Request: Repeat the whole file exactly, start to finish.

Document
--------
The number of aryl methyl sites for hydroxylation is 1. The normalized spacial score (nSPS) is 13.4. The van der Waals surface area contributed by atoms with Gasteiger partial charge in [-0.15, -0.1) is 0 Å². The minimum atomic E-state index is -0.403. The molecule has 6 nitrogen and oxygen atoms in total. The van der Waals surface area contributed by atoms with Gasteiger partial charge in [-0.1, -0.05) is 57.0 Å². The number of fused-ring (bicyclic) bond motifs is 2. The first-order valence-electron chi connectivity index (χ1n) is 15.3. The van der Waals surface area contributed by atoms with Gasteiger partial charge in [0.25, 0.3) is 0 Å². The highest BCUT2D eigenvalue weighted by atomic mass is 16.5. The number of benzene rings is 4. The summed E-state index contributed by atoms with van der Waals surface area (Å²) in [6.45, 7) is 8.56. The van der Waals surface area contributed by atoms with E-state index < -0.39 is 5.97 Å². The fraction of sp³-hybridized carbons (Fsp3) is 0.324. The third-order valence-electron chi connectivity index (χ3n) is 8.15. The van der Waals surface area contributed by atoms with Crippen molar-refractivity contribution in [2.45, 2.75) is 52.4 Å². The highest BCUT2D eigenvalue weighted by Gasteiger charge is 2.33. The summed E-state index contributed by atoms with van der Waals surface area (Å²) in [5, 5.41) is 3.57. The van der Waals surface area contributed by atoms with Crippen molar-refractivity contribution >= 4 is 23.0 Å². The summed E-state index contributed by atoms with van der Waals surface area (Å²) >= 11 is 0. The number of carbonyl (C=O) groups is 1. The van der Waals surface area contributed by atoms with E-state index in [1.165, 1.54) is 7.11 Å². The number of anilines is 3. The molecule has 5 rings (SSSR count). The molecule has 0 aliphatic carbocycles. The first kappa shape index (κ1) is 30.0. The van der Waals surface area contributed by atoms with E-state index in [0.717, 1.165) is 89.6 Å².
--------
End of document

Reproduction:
The number of aryl methyl sites for hydroxylation is 1. The normalized spacial score (nSPS) is 13.4. The van der Waals surface area contributed by atoms with Gasteiger partial charge in [-0.15, -0.1) is 0 Å². The minimum atomic E-state index is -0.403. The molecule has 6 nitrogen and oxygen atoms in total. The van der Waals surface area contributed by atoms with Gasteiger partial charge in [-0.1, -0.05) is 57.0 Å². The number of fused-ring (bicyclic) bond motifs is 2. The first-order valence-electron chi connectivity index (χ1n) is 15.3. The van der Waals surface area contributed by atoms with Gasteiger partial charge in [0.25, 0.3) is 0 Å². The highest BCUT2D eigenvalue weighted by atomic mass is 16.5. The number of benzene rings is 4. The summed E-state index contributed by atoms with van der Waals surface area (Å²) in [6.45, 7) is 8.56. The van der Waals surface area contributed by atoms with E-state index < -0.39 is 5.97 Å². The fraction of sp³-hybridized carbons (Fsp3) is 0.324. The third-order valence-electron chi connectivity index (χ3n) is 8.15. The van der Waals surface area contributed by atoms with Crippen molar-refractivity contribution in [2.45, 2.75) is 52.4 Å². The highest BCUT2D eigenvalue weighted by Gasteiger charge is 2.33. The summed E-state index contributed by atoms with van der Waals surface area (Å²) in [5, 5.41) is 3.57. The van der Waals surface area contributed by atoms with Crippen molar-refractivity contribution >= 4 is 23.0 Å². The summed E-state index contributed by atoms with van der Waals surface area (Å²) >= 11 is 0. The number of carbonyl (C=O) groups is 1. The van der Waals surface area contributed by atoms with E-state index in [1.165, 1.54) is 7.11 Å². The number of anilines is 3. The molecule has 5 rings (SSSR count). The molecule has 0 aliphatic carbocycles. The first kappa shape index (κ1) is 30.0. The van der Waals surface area contributed by atoms with E-state index in [0.717, 1.165) is 89.6 Å².